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#6 Nevada

In 2013 Nevada gained 56% for inbound moves. Since 2010 the population in Nevada has grown by 2.2% and encompasses about 2.75-million people. The state is known for its thriving glamorous nightlife and gambling, especially in Las Vegas. But, today many people of different ages set their stakes on the Silver State because of entirely different reasons: beautiful landscapes, outdoor activities, affordable homes and low tax rates. Indeed, there are more than 70 recreation zones in Nevada, including Death Valley National Park and Lake Tahoe. Its diverse geographic areas range from mountain snowy peaks of the Sierra Nevada to the hot, dry Mojave Desert. Another of Nevada’s advantages is that it has no state income tax and no inheritance tax, making it possible for retirees save more money and enjoy their life. The average home prices in Nevada remain moderate. Thus, the median home value in Las Vegas is $163,700, while the median rent price is $1,125.

Low taxes are the underlying driving factor of anybody I talk to that is considering a move to Nevada from California.

Cole Smith

States Where Americans Moved to the Most

#7 Texas

As America’s fastest-growing large state, Texas has become another newcomer to the list, estimated at a 56% inbound rate. Since 2000, more than 1 million people have moved to Texas from other states. People move to Texas, first of all, because of cheap land and housing. For example, in Houston a typical home costs $130,100 which is an attractive price compared to Brooklyn where the same home costs half a million. Texas has 5 cities in the top 25 of “Best Places for Businesses and Careers.” Forbes explained this business friendly environment created for the entrepreneurs in the state:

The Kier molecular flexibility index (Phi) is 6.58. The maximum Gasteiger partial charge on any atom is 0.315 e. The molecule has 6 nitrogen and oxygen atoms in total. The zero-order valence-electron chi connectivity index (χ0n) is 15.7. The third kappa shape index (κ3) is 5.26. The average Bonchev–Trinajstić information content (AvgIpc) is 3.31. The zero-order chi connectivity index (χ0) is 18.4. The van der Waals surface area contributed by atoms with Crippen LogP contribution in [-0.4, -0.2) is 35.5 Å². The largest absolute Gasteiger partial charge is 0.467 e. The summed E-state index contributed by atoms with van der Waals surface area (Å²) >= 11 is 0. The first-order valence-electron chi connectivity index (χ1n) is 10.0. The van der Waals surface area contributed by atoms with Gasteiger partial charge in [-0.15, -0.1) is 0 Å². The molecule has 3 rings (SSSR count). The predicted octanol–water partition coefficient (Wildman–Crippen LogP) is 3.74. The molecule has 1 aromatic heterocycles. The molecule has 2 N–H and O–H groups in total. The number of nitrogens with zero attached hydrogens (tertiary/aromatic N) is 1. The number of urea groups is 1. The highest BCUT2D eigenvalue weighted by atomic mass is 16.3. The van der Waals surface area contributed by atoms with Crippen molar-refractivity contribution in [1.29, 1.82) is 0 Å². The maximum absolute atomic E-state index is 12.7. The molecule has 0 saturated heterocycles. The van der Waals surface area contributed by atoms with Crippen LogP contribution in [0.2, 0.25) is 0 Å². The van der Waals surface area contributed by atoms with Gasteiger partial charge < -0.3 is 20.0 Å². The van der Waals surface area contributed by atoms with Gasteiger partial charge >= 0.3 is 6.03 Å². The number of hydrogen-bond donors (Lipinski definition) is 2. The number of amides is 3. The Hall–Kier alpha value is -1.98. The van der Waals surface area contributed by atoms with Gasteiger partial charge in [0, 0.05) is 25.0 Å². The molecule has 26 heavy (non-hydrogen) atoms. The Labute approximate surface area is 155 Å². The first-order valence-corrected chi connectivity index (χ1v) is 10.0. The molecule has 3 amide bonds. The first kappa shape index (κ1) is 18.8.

Business incentives, industrial growth, and relatively lower costs of living are attracting jobs and people to the Southeastern and Western states.

Michael Stolle

Dallas Texas
#8 Colorado

With 55% inbound moves, Colorado ranks in the eighth place on the list. Since 2010 the state population increased by 3.1% and today approximately 5.18 million people live in Colorado state. The state has five cities in the top 100 of Forbes “Best Places for Businesses and Careers” including Denver and Fort Collins in the top 10. Colorado offers moderate prices for real estate. The average home value in Colorado is $233,200, while the average rent price is $1,248. Affordable housing as well as job opportunities have persuaded young people to move to Colorado.

To the extent that they are moving at all, young adults are headed to metro areas which are known to have a certain vibe — college towns, high-tech centers, and so-called “cool cities.”

William Frey



Today, we are witnessing that the U.S. state-to-state migration occurs in favor of low income states where housing and cost of living is more affordable. This may be bad news to many large cities investors, but it also should create new opportunities for more perceptive and less jaded ones.